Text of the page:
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b. The FAA has identified three possible situations

where the failure to plan for an alternate airport when

flying IFR to such a destination airport could result in

a critical situation if the weather is less than forecast

and sufficient fuel is not available to proceed to a

suitable airport.

1. An IFR flight to an airport where the

Minimum Descent Altitudes (MDAs) or landing

visibility minimums for all instrument approaches

are higher than the forecast weather minimums

specified in 14 CFR Section 91.167(b). For example,

there are 3 high altitude airports in the U.S. with

approved instrument approach procedures where all

of the MDAs are greater than 2,000 feet and/or the

landing visibility minimums are greater than 3 miles

(Bishop, California; South Lake Tahoe, California;

and Aspen−Pitkin Co./Sardy Field, Colorado). In the

case of these airports, it is possible for a pilot to elect,

on the basis of forecasts, not to carry sufficient fuel to

get to an alternate when the ceiling and/or visibility

is actually lower than that necessary to complete the


2. A small number of other airports in

mountainous terrain have MDAs which are slightly

(100 to 300 feet) below 2,000 feet AGL. In situations

where there is an option as to whether to plan for an

alternate, pilots should bear in mind that just a slight

worsening of the weather conditions from those

forecast could place the airport below the published

IFR landing minimums.

3. An IFR flight to an airport which requires

special equipment; i.e., DME, glide slope, etc., in

order to make the available approaches to the lowest

minimums. Pilots should be aware that all other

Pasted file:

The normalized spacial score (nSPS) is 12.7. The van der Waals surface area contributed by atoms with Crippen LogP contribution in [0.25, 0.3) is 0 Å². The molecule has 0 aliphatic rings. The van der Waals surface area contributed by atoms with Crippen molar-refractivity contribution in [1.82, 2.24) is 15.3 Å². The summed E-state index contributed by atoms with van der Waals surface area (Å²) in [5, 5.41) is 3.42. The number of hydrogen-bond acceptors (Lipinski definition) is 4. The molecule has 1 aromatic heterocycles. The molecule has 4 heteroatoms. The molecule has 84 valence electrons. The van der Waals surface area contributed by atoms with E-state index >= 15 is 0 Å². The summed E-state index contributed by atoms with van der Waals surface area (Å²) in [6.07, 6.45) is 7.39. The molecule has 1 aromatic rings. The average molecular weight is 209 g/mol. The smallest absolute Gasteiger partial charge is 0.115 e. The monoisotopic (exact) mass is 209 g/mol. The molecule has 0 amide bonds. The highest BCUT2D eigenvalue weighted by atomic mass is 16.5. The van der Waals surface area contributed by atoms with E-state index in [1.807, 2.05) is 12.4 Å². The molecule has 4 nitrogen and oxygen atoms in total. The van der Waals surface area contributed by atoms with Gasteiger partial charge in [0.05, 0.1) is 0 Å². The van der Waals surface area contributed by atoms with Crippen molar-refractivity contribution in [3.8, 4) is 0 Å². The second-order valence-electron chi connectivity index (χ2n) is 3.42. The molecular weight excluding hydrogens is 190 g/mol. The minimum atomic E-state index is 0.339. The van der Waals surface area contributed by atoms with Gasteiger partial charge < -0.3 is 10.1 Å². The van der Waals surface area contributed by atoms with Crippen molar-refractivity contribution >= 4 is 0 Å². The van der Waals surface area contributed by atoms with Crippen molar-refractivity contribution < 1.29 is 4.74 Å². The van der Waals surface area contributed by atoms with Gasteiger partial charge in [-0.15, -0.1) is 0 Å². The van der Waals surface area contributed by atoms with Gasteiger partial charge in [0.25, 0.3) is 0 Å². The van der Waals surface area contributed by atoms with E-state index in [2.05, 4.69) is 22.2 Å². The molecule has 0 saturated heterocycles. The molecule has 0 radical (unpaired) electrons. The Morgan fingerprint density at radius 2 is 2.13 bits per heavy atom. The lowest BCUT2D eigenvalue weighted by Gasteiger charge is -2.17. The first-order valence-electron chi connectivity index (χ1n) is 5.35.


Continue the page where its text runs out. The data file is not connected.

minimums on the approach charts may require

weather conditions better than those specified in

14 CFR Section 91.167(b). An inflight equipment

malfunction could result in the inability to comply

with the published approach procedures or, again, in

the position of having the airport below the published

IFR landing minimums for all remaining instrument

approach alternatives.

5−1−11. Flights Outside U.S. Territorial


a. When conducting flights, particularly extended

flights, outside the U.S. and its territories, full

account should be taken of the amount and quality of

air navigation services available in the airspace to be

traversed. Every effort should be made to secure

information on the location and range of navigational

aids, availability of communications and meteoro-

logical services, the provision of air traffic services,

including alerting service, and the existence of search

and rescue services.

b. Pilots should remember that there is a need to

continuously guard the VHF emergency frequency

121.5 MHz when on long over-water flights, except

when communications on other VHF channels,

equipment limitations, or cockpit duties prevent

simultaneous guarding of two channels. Guarding of

121.5 MHz is particularly critical when operating in

proximity to Flight Information Region (FIR)

boundaries, for example, operations on Route R220

between Anchorage and Tokyo, since it serves to

facilitate communications with regard to aircraft

which may experience in-flight emergencies, com-

munications, or navigational difficulties.


ICAO Annex 10, Vol II, Paras and

c. The filing of a flight plan, always good practice,

takes on added significance for extended flights

outside U.S. airspace and is, in fact, usually required

by the laws of the countries being visited or

overflown. It is also particularly important in the case

of such flights that pilots leave a complete itinerary

and schedule of the flight with someone directly

concerned and keep that person advised of the flight’s

progress. If serious doubt arises as to the safety of the

flight, that person should first contact the appropriate

FSS. Round Robin Flight Plans to Mexico are not


d. All pilots should review the foreign airspace

and entry restrictions published in the appropriate

Aeronautical Information Publication (AIP) during

the flight planning process. Foreign airspace

penetration without official authorization can involve

both danger to the aircraft and the imposition of

severe penalties and inconvenience to both passen-

gers and crew. A flight plan on file with ATC

authorities does not necessarily constitute the prior

permission required by certain other authorities. The

possibility of fatal consequences cannot be ignored in

some areas of the world.

e. Current NOTAMs for foreign locations must

also be reviewed. The publication Notices to Airmen,

Domestic/International, published biweekly, con-

tains considerable information pertinent to foreign

flight. For additional flight information at foreign


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